Her best-corrected visual acuity was 20/25 O.U. at distance and near. External examination was normal, with no evidence of afferent pupillary defect.
Her intraocular pressure measured 14mm Hg O.U. Dilated fundoscopy was within normal limits in both eyes. There was no evidence of vasculitis or pars planitis; however, we noted the presence of vitreous cells (most likely secondary to anterior cell “spillover”). The pertinent anterior segment findings are illustrated in the photographs.
How would you approach this case? Does this patient require any additional tests? What is your diagnosis? How would you manage this patient? What’s the likely prognosis?
This patient with a history of
Crohn’s disease and sarcoidosis presented with a chief complaint of
painless, intermittent red eyes (O.D left, O.S. right).
Additional testing might include checking the mouth for ulcers and obtaining additional history regarding the genitourinary and digestive tracts to rule out Behçet's disease. Additional procedures might include gonioscopy to rule out angle obstruction secondary to debris or peripheral anterior synechiae formation.
The diagnosis in this case is granulomatous panuveitis, presumably secondary to sarcoidosis. Sarcoidosis is one of the leading causes of uveitis in North America—20% to 40% of patients with sarcoidosis develop uveitis.1 Anterior uveitis is a common finding in patients who are diagnosed with sarcoidosis and can serve as a significant first clue to the discovery of undiagnosed cases. Anterior inflammation is more common in patients with darker pigmentation, while white patients with sarcoidosis tend to develop posterior uveitis or panuveitis.1
Sarcoidosis is a systemic disorder characterized by localized granulomatous formations and various clinical features, depending upon geographic regions and ethnic groups. Ocular involvement is common and may precede clinical manifestations of systemic disease. Topical and oral corticosteroids are the mainstay of treatment for ocular and systemic manifestations of sarcoidosis, and they can effectively prevent severe visual impairment.1,2 Other oral immunomodulatory agents can be added as necessary or serve as alternatives to steroid intolerant patients.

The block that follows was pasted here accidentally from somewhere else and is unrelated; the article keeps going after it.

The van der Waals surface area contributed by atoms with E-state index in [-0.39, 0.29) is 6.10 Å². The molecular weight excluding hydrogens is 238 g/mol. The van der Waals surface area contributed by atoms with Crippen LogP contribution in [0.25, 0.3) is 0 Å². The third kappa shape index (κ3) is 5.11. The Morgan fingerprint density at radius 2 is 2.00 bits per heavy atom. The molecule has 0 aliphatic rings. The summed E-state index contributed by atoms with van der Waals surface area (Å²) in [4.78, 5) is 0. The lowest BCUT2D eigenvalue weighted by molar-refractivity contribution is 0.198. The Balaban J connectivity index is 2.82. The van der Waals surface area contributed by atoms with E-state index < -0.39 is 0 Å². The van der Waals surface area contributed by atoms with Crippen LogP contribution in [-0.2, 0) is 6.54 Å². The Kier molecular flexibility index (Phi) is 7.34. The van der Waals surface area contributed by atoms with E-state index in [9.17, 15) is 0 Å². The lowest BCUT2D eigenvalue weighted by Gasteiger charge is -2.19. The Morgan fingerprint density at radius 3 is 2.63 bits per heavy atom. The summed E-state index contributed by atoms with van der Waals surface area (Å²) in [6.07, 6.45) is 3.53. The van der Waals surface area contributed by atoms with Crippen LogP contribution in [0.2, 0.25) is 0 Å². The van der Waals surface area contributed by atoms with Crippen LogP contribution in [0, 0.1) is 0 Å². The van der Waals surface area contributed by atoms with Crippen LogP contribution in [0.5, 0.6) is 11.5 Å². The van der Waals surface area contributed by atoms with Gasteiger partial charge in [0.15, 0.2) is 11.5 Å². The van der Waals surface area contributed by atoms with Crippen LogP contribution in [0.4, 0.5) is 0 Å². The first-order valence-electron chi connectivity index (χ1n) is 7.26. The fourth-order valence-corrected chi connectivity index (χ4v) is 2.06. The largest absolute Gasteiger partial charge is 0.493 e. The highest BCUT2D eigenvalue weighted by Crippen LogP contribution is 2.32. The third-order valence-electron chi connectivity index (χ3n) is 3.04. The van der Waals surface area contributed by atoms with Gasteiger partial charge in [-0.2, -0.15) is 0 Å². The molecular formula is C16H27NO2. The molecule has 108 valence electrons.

Following traumatic iridocyclitis, the most common causes of anterior uveitis are idiopathic, the seronegative spondyloarthropathies, juvenile rheumatoid arthritis and herpetic keratouveitis. The vast majority of intermediate uveitis cases are secondary to idiopathic, tuberculosis, syphilis, multiple sclerosis, lyme disease and large reticulum cell sarcoma.3 When testing is negative and no associated underlying condition can be found, by exclusion, the cause may be labeled as idiopathic.3,4 A comprehensive history and testing will help insure a proper diagnosis for all patients who present with uveitis.
Clinical manifestations of uveitis vary depending on the primary site of involvement, the course of the inflammatory process and the presence of secondary complications arising from the uveitis itself.
Symptoms of acute anterior uveitis include pain, diffuse redness, photophobia and blurred vision that may develop over a period of hours or days. Chronic uveitis may present with simple blurred vision and/or mild redness with little pain. Patients who have posterior uveitis may present with floaters or impaired vision, particularly if the posterior pole is involved. Patients who have panuveitis may present with any or all of these symptoms.
Clinical examination findings also vary depending on the location, course and pathogenesis of the inflammation. Virtually all ocular tissues have the potential to be affected and yield findings that could be helpful in diagnosing the patient. The conjunctiva may show ciliary flush or nodules. Examine the cornea for keratic precipitates (small keratic precipitates are usually seen in nongranulomatous types of uveitis, while larger mutton-fat keratic precipitates are characteristic of granulomatous uveitis). New keratic precipitates are usually white, while old keratic precipitates become more pigmented or shrunken as they age.3